Former Arizona gubernatorial candidate Kari Lake speaks during an election night watch party in Scottsdale, Arizona on November 8, 2022 ( AFP / Olivier Touron)

Kari Lake falsely claims she won Arizona governor's race

Copyright AFP 2017-2023. All rights reserved.

The US state of Arizona has certified Democrat Katie Hobbs's victory in the 2022 governor's election, but Republican Kari Lake still claims she won. This is false; official results showed Hobbs received more votes, and there is no evidence widespread fraud affected that outcome.

"We started and created an amazing movement of people. And we won this election, but this election was rigged," Lake said in a December 13, 2022 episode of "War Room," a web show hosted by Steve Bannon.

Bannon, who served as chief strategist in former US president Donald Trump's White House, pressed Lake on that claim.

"Is there any doubt in your mind, any doubt in your soul when you do this -- is there any doubt that you won this election?" he asked.

Lake responded: "Not one inkling of doubt. Not one inkling."

Screenshot taken from Rumble on December 19, 2022

The video has been widely shared on Facebook and Instagram. Other posts, as well as articles from websites such as the Gateway Pundit, which has been the subject of numerous fact checks, also allege fraud in the Arizona governor's contest.

Lake repeated the claim December 18 during a conference hosted by Turning Point USA, a conservative organization that has previously spread election misinformation.

"My pronouns are I/won," she said, after calling for Maricopa County election officials to be "locked up."

The claims come after Lake, a Trump-backed candidate who previously promoted unfounded allegations of election rigging, filed a lawsuit December 9 to overturn results in Maricopa County, which includes Phoenix.

The state's most populous county, key to Hobbs's victory, was the subject of numerous false claims and conspiracy theories following the 2022 US midterm elections.

There were voting machine malfunctions in Maricopa County on November 8, as Lake mentioned in her interview with Bannon. But they did not amount to wrongdoing, as AFP has previously reported -- and there is no evidence of widespread fraud affecting the election outcome.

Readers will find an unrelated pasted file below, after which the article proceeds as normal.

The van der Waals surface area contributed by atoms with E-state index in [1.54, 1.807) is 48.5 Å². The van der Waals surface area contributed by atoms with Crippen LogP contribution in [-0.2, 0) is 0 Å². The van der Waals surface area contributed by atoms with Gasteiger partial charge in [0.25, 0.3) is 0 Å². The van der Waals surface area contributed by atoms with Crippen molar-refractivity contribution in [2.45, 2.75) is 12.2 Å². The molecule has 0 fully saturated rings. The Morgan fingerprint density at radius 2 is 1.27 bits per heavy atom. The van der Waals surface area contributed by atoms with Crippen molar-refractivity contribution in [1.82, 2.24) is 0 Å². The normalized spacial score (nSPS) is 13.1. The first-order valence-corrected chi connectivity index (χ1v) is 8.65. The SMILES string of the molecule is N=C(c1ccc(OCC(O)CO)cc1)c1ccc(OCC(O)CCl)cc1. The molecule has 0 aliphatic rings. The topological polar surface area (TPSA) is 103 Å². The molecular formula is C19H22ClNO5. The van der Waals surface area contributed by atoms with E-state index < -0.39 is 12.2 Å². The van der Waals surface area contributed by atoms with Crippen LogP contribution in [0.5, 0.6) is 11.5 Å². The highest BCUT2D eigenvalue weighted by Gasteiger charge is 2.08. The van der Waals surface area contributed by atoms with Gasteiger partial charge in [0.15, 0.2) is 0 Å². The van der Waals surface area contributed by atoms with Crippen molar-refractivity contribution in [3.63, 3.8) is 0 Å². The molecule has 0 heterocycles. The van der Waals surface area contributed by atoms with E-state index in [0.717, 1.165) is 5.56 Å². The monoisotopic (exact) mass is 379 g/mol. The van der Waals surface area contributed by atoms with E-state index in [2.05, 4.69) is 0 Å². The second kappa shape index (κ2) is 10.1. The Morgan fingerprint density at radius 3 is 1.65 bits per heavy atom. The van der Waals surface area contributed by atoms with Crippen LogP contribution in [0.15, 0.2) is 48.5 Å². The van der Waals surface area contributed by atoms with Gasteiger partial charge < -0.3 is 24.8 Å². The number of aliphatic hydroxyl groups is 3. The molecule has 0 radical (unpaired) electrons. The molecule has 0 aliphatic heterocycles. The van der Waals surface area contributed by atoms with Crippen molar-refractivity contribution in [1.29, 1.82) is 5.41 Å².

"These claims are false and there is no evidence to support them," said C. Murphy Hebert, a spokesperson for the Arizona secretary of state's office, in a statement emailed to AFP.

Hobbs received more votes

Arizona certified its 2022 election results on December 5, making Hobbs -- Arizona's secretary of state -- the official winner of the governor's race. She received about 17,000 more votes than Lake, according to the statewide canvass.

Still, Lake alleges in her 70-page lawsuit against Hobbs and other election officials that "hundreds of thousands of illegal ballots infected the election in Maricopa County," citing unnamed witnesses at polling locations. The former television news anchor also points to voting machine issues on Election Day as evidence that "thousands of Republican voters were disenfranchised."

"These facts preclude Arizona's vote totals canvassed on December 5, 2022, from being used to determine the next governor of Arizona," Lake's lawyers said in the complaint.

Attorneys for Hobbs have asked the Maricopa County Superior Court to dismiss Lake's lawsuit, saying in a motion filed December 16 that the complaint "rests on rank speculation and a cynical mistrust of Arizona's election officials" and that "none of Lake's allegations are sufficiently well-pled to establish a valid election contest."

A judge granted Lake's request to inspect randomly selected ballots, and on December 19 the court agreed to hear oral arguments on Hobbs's motion. Similar election challenges from other former Republican candidates in the state have been dismissed.

Maricopa County said 20 percent of tabulators at its 223 polling stations experienced difficulties on Election Day. The technical problems, attributed to printer issues, were later resolved -- and officials said all affected ballots were counted.

Hebert, from the secretary of state's office, said Arizona has "already completed the statutorily required audits," including in Maricopa County. None of those reviews found discrepancies affecting the election outcome.

The federal Cybersecurity and Infrastructure Security Agency said in a November 9 statement: "We have seen no evidence that any voting system deleted or lost votes, changed votes, or was any way compromised in any race in the country."

AFP reached out to Maricopa County for additional comment, but a response was not forthcoming.

AFP has fact-checked other false and misleading claims about the 2022 US midterm election results here.